The EU and its 5-Year Import Performance…
Currently, the value of the EU imports is evenly split between apparel originating from inside the EU and apparel originating from outside the EU (values mentioned in Table 1), at 50.80 per cent and 49.20 per cent respectively. In 2020, developing country suppliers contributed 44.9 per cent of all clothing imports into the EU in terms of value (down from 49.8 per cent in 2016) and suppliers from the rest of the world accounted for 4.3 per cent of the value (down from 6.7 per cent in 2016).
Europe’s Extra-EU apparel imports are dominated by Asian countries with China, Bangladesh and Turkey being the top three exporters together accounting for 27.3 per cent of all apparel imports into the EU. China is the single largest apparel exporter to the EU with 12.2 per cent of the EU imports value in 2020, while its share strongly declined from €21.9 billion in 2015 to €15.6 billion in 2020. It is followed by Bangladesh with 9.5 per cent and Turkey with 5.5 per cent.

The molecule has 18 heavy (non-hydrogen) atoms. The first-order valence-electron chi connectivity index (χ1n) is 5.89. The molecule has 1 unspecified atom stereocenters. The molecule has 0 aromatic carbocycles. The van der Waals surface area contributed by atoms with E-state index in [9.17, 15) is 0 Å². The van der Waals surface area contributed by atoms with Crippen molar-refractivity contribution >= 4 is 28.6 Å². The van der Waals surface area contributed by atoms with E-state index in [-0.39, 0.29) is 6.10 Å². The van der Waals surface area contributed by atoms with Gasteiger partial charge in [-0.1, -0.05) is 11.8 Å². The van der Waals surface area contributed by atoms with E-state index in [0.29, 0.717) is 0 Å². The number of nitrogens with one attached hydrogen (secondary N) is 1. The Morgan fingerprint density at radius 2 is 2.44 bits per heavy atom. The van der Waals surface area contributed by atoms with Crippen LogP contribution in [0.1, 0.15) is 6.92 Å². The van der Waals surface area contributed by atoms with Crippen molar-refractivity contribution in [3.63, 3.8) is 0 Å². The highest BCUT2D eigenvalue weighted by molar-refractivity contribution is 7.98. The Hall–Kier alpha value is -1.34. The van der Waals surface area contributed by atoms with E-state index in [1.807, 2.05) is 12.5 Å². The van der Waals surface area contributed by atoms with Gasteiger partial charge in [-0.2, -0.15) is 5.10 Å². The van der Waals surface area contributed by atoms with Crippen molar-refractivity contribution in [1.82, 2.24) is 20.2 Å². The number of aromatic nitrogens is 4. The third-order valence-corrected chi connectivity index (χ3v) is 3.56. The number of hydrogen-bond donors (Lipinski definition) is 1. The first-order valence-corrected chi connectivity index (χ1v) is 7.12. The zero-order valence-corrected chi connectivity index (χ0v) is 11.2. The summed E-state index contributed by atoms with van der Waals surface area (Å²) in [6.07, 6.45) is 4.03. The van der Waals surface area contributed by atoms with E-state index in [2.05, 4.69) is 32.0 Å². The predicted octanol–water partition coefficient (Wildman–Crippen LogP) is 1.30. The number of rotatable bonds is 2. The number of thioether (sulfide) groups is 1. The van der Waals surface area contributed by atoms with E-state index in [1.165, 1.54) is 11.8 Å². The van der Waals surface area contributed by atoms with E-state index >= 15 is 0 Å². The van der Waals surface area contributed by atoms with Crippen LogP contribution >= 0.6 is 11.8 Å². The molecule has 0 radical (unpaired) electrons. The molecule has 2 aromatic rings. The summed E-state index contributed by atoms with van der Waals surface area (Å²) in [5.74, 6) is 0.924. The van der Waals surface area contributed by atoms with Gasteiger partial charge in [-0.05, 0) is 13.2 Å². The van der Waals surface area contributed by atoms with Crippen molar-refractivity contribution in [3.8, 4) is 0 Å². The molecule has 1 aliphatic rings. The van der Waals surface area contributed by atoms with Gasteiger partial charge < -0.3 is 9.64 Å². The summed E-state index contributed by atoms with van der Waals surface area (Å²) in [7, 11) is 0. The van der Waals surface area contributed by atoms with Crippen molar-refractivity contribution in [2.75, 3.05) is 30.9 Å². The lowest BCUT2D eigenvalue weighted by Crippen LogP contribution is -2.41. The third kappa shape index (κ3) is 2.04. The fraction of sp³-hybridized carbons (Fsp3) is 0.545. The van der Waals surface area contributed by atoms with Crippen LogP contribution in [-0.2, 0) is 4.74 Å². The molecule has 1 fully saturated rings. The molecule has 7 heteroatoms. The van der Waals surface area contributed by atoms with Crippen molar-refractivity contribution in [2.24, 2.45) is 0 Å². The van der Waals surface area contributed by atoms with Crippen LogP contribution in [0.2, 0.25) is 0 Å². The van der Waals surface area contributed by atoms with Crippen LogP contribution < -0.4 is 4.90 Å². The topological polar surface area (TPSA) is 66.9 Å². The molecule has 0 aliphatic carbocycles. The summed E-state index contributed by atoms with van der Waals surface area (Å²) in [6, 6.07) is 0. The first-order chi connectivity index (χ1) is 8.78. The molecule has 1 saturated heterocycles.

Other top 10 exporters from outside the EU have import shares between 1-3 per cent of the overall value. Bangladesh, Vietnam, Cambodia, Pakistan and Myanmar each increased their shares in the EU apparel imports between 2015 and 2020. Myanmar has been the fastest grower, with a yearly apparel imports value increase of 39.4 per cent, taking its exports from €349 million in 2015 to €1.8 billion in 2020. This example highlights the potential for other, previously unnoticed developing countries to import to the EU.
Table 1: Top 10 Extra-EU Exporters to EU
(in € billion) in 2020
|5-year average annual
growth rate till 2020
Bangladesh and the United Kingdom have been the only two out of the top 5 Extra-EU exporters to grow in the last 5 years. From 2016 to 2020, China registered an average annual decline of 6.6 per cent and Vietnam, Cambodia and Pakistan grew between 1.3 per cent and 4.0 per cent respectively. Those dynamics show the growing opportunity for other developing countries to increase their apparel exports to the EU, while China is expected to further decrease in market shares.